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carelessness of some former guest-two or three numbers of the old Town and Country Magazine, with its amusing tête-à-tête pictures-"The Royal Lover and Lady G- -;" "The Melting Platonic and the old Beau,”—and suchlike antiquated scandal? Would you exchange it—at that time, and in that place for a better book?
Poor Tobin, who latterly fell blind, did not regret it so much for the weightier kinds of reading-the Paradise Lost, or Comus, he could have read to him-but he missed the pleasure of skimming over with his own eye a magazine, or a light pamphlet.
I should not care to be caught in the serious avenues of some cathedral alone, and reading Candide.
I do not remember a more whimsical surprise than having been once detected-by a familiar damsel clined at my ease upon the grass, on Primrose Hill (her Cythera) reading-Pamela. There was nothing in the book to make a man seriously ashamed at the exposure; but as she seated herself down by me, and seemed determined to read in company, I could have wished it had been any other book. We read on very sociably for a few pages; and, not finding the author much to her taste, she got up, and-went away. Gentle casuist, I leave it to thee to conjecture, whether the blush (for there was one between us) was the property of the nymph or the swain in this dilemma. From me you shall never get the secret.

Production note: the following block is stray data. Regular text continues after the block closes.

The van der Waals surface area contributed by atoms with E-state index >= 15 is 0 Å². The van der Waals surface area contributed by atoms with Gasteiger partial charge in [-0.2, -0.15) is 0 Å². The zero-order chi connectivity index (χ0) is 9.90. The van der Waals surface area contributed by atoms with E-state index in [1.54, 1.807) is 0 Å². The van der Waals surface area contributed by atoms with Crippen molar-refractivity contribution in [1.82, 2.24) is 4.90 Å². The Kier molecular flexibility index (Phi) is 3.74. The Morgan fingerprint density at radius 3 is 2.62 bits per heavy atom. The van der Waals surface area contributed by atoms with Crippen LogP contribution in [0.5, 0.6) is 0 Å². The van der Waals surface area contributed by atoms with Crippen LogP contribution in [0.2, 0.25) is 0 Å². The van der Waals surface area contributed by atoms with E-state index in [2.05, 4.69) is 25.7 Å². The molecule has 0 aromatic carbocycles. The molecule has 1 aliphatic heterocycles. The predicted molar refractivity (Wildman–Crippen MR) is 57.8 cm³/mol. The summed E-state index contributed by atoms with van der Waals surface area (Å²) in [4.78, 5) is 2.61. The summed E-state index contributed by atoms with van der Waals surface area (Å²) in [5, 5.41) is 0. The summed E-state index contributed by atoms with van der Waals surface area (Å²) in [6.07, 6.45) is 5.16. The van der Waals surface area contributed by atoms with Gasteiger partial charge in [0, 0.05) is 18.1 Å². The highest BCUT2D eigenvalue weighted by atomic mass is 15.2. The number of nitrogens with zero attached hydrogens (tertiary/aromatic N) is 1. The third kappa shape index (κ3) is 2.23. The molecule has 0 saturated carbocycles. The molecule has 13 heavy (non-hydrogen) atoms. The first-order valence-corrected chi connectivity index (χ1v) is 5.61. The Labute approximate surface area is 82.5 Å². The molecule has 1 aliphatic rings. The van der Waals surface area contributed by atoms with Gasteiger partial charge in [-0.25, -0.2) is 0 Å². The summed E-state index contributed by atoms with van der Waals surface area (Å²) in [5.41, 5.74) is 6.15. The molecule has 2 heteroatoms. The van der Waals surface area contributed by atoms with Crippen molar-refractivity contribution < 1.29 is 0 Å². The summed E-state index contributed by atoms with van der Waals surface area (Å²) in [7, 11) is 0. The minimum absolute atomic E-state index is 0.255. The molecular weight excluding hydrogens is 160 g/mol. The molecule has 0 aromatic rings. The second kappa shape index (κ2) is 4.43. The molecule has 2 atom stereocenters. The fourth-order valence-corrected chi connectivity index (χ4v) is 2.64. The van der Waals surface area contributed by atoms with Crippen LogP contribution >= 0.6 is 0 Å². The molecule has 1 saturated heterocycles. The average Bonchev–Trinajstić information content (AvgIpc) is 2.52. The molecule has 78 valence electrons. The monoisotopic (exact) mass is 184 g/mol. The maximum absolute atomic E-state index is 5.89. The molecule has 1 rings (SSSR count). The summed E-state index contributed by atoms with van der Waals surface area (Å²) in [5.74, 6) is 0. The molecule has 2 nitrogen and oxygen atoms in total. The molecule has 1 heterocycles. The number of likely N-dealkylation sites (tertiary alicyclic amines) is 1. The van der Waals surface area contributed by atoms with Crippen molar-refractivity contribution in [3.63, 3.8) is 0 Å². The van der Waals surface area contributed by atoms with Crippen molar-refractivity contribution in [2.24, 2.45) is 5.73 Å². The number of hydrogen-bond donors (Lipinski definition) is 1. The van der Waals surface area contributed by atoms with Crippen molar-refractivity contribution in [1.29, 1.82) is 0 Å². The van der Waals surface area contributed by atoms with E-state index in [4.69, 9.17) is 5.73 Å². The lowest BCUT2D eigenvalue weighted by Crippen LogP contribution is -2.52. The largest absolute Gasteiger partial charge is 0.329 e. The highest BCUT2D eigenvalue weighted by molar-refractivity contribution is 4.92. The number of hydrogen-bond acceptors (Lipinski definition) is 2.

I am not much a friend to out-of-doors reading. I cannot settle my spirits to it. I knew a Unitarian minister, who was generally to be seen upon Snow Hill (as yet Skinner's Street was not), between the hours of ten and eleven in the morning, studying a volume of Lardner. I own this to have been a strain of abstraction beyond my reach. I used to admire how he sidled along, keeping clear of secular contacts. An illiterate encounter with a porter's knot, or a bread basket, would have quickly put to flight all the theology I am master of, and have left me worse than indifferent to the five points.
There is a class of street readers, whom I can never contemplate without affection-the poor gentry, who, not having wherewithal to buy or hire a book, filch a little learning at the open stalls-the owner, with his hard eye, casting envious looks at them all the while, and thinking when they will have done. Venturing tenderly, page after page, expecting every moment when he shall interpose his interdict, and yet unable to deny themselves the gratification, they "snatch a fearful joy." Martin B—————, in this way, by daily fragments, got through two volumes of Clarissa, when the stall-keeper damped his laudable ambition, by asking him (it was in his younger days) whether he meant to purchase the work. M. declares, that under no circumstance in his life did he ever peruse a book with half the satisfaction which he took in those uneasy snatches. A quaint poetess of our day has moralised upon this subject in two very touching but homely stanzas:
I saw a boy with eager eye
Open a book upon a stall,
And read, as he'd devour it all; '
Which, when the stall-man did espy,
Soon to the boy I heard him call,
You Sir, you never buy a book,
Therefore in one you shall not look."